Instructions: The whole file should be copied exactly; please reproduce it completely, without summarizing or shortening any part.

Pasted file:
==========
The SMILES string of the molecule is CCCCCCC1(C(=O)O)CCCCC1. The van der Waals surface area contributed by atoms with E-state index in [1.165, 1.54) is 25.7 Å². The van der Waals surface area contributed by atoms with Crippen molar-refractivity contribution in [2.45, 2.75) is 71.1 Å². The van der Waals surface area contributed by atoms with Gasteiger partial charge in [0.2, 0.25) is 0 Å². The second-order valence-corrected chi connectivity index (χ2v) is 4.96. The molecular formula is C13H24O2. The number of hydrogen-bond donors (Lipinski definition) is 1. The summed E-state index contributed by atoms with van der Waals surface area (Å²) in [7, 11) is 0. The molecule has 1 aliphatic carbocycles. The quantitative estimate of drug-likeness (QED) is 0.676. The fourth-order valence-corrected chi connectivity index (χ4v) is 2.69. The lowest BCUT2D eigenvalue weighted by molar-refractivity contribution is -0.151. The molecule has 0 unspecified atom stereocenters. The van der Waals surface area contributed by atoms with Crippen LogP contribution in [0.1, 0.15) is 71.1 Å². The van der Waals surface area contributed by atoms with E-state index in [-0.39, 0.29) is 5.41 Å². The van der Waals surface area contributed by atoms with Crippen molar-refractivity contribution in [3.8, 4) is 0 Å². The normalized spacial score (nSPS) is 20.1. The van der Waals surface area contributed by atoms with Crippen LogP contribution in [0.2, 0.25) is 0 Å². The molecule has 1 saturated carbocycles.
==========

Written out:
The SMILES string of the molecule is CCCCCCC1(C(=O)O)CCCCC1. The van der Waals surface area contributed by atoms with E-state index in [1.165, 1.54) is 25.7 Å². The van der Waals surface area contributed by atoms with Crippen molar-refractivity contribution in [2.45, 2.75) is 71.1 Å². The van der Waals surface area contributed by atoms with Gasteiger partial charge in [0.2, 0.25) is 0 Å². The second-order valence-corrected chi connectivity index (χ2v) is 4.96. The molecular formula is C13H24O2. The number of hydrogen-bond donors (Lipinski definition) is 1. The summed E-state index contributed by atoms with van der Waals surface area (Å²) in [7, 11) is 0. The molecule has 1 aliphatic carbocycles. The quantitative estimate of drug-likeness (QED) is 0.676. The fourth-order valence-corrected chi connectivity index (χ4v) is 2.69. The lowest BCUT2D eigenvalue weighted by molar-refractivity contribution is -0.151. The molecule has 0 unspecified atom stereocenters. The van der Waals surface area contributed by atoms with Crippen LogP contribution in [0.1, 0.15) is 71.1 Å². The van der Waals surface area contributed by atoms with E-state index in [-0.39, 0.29) is 5.41 Å². The van der Waals surface area contributed by atoms with Crippen molar-refractivity contribution in [3.8, 4) is 0 Å². The normalized spacial score (nSPS) is 20.1. The van der Waals surface area contributed by atoms with Crippen LogP contribution in [0.2, 0.25) is 0 Å². The molecule has 1 saturated carbocycles.